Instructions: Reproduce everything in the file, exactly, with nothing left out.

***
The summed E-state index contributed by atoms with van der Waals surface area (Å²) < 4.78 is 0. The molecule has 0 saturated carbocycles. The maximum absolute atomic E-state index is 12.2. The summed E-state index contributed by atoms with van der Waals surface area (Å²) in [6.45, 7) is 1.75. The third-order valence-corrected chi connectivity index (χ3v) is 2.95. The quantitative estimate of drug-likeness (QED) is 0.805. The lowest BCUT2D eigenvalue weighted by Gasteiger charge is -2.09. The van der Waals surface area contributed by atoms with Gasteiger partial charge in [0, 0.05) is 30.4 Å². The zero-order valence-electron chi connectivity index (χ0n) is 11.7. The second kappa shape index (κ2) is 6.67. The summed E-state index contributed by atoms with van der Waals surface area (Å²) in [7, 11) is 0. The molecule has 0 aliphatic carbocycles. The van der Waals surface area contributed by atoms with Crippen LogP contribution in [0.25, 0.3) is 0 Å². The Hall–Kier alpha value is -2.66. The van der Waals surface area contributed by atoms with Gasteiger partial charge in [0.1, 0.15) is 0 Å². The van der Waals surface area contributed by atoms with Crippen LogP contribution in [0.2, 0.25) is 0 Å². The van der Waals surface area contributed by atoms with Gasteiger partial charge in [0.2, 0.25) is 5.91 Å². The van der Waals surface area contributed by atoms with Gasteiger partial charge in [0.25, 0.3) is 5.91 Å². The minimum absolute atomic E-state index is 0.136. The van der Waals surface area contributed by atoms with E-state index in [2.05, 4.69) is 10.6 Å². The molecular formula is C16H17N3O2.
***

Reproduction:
The summed E-state index contributed by atoms with van der Waals surface area (Å²) < 4.78 is 0. The molecule has 0 saturated carbocycles. The maximum absolute atomic E-state index is 12.2. The summed E-state index contributed by atoms with van der Waals surface area (Å²) in [6.45, 7) is 1.75. The third-order valence-corrected chi connectivity index (χ3v) is 2.95. The quantitative estimate of drug-likeness (QED) is 0.805. The lowest BCUT2D eigenvalue weighted by Gasteiger charge is -2.09. The van der Waals surface area contributed by atoms with Gasteiger partial charge in [0, 0.05) is 30.4 Å². The zero-order valence-electron chi connectivity index (χ0n) is 11.7. The second kappa shape index (κ2) is 6.67. The summed E-state index contributed by atoms with van der Waals surface area (Å²) in [7, 11) is 0. The molecule has 0 aliphatic carbocycles. The van der Waals surface area contributed by atoms with Crippen LogP contribution in [0.25, 0.3) is 0 Å². The Hall–Kier alpha value is -2.66. The van der Waals surface area contributed by atoms with Gasteiger partial charge in [0.1, 0.15) is 0 Å². The van der Waals surface area contributed by atoms with Crippen LogP contribution in [0.2, 0.25) is 0 Å². The van der Waals surface area contributed by atoms with Gasteiger partial charge in [0.2, 0.25) is 5.91 Å². The van der Waals surface area contributed by atoms with Gasteiger partial charge in [0.25, 0.3) is 5.91 Å². The minimum absolute atomic E-state index is 0.136. The van der Waals surface area contributed by atoms with E-state index in [2.05, 4.69) is 10.6 Å². The molecular formula is C16H17N3O2.